- Read that opinion, and then read through the whole manuscript as fast as you can, making a few quick notes on what you see, now that your eyes have been opened by a second opinion.
Once you’ve done all of the above (yes, it’s a lot of work, but professional writers work really hard), make the decision. Do you go on with the project? Do you walk away from it?
Either decision can be valid. If the story is fundamentally flawed and can’t be fixed, then walk away. If you’ve just lost all taste for the story and you can’t stomach working on it for one more second, then walk away. But if you see renewed hope for a way to make the story work, well then.
It might take you a month or two to get there, but when you do, email me privately on my Contact page to let me know how it turned out. I’ll be interested to hear what you learned and which way you decided to go.
If you’ve got a question you’d like me to answer in public on this blog, hop on over to my “Ask A Question For My Blog” page and submit your question. I’ll answer them in the order they come in.
Carrie Lynn Lewis says
An incredibly timely post. I’m between drafts, too. I finished the first draft and am so bogged down trying to figure out the second draft that I decided to take a two-week break.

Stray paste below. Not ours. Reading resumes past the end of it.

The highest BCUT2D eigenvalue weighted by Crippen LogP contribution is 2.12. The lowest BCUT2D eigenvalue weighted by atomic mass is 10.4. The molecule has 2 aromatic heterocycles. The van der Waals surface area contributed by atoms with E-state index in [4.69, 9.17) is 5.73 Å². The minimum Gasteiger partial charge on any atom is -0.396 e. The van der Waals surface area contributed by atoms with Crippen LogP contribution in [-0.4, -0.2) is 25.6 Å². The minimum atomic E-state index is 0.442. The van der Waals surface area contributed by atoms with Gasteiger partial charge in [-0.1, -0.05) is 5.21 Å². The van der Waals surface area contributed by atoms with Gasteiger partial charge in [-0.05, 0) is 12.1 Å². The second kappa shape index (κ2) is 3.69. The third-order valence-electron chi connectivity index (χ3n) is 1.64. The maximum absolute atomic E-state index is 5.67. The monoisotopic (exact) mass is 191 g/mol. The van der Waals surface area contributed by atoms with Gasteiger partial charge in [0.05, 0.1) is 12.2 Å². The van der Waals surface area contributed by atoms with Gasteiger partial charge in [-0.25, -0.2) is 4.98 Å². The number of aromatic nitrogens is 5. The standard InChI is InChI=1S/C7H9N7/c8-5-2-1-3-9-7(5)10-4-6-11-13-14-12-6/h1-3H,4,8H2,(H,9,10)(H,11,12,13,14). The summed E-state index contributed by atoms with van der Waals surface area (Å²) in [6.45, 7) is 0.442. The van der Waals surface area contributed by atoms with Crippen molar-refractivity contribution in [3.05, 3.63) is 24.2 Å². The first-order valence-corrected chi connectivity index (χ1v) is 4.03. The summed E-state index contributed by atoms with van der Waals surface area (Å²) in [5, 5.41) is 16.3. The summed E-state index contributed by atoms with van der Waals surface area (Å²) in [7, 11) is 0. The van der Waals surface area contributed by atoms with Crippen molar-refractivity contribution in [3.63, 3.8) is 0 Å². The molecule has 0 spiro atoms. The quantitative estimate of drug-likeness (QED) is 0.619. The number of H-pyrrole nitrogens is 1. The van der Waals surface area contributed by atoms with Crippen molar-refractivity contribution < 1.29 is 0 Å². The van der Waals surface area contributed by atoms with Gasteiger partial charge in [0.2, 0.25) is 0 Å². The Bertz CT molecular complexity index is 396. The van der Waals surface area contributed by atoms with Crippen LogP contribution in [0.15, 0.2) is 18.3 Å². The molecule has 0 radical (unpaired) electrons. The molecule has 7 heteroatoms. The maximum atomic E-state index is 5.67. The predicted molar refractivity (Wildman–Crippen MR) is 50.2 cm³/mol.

The advice you gave Annick will hopefully be just as helpful to pushing through the planning for me as it will be for Annick in pushing through the second draft.
I completed (very nearly) my first draft and was overcome by the crappies. It’s taken me two years to rethink what I really wanted to say in the novel, and after a couple of false starts I’ve started heavily editing my Snoflake plan today. About two hours before your latest post arrived in my in-box.
Chance favours the prepared mind, or something.
Gayle Messick says
I ran across this same problem with two of my stories, but on Randy’s site he makes reference to Larry Brook’s Storyfix.com website and book Story engineering. Thanks Randy! This really helped me with my drafts. Although it is causing me to spend more time editing, at least now I know what to edit.
I too use the snowflake program and I follow Randy’s book, but storyfix gives a layer of craft I was missing.
Charles Harris says
Another nice article – if you don’t mind I’ll put a link from my own screenwriting blog.
I see the same issues with scripts (mine and those I’ve been asked to help with) and I believe that just about every credibility problem can be solved if you have the guts to stick with it and be totally honest. With one exception.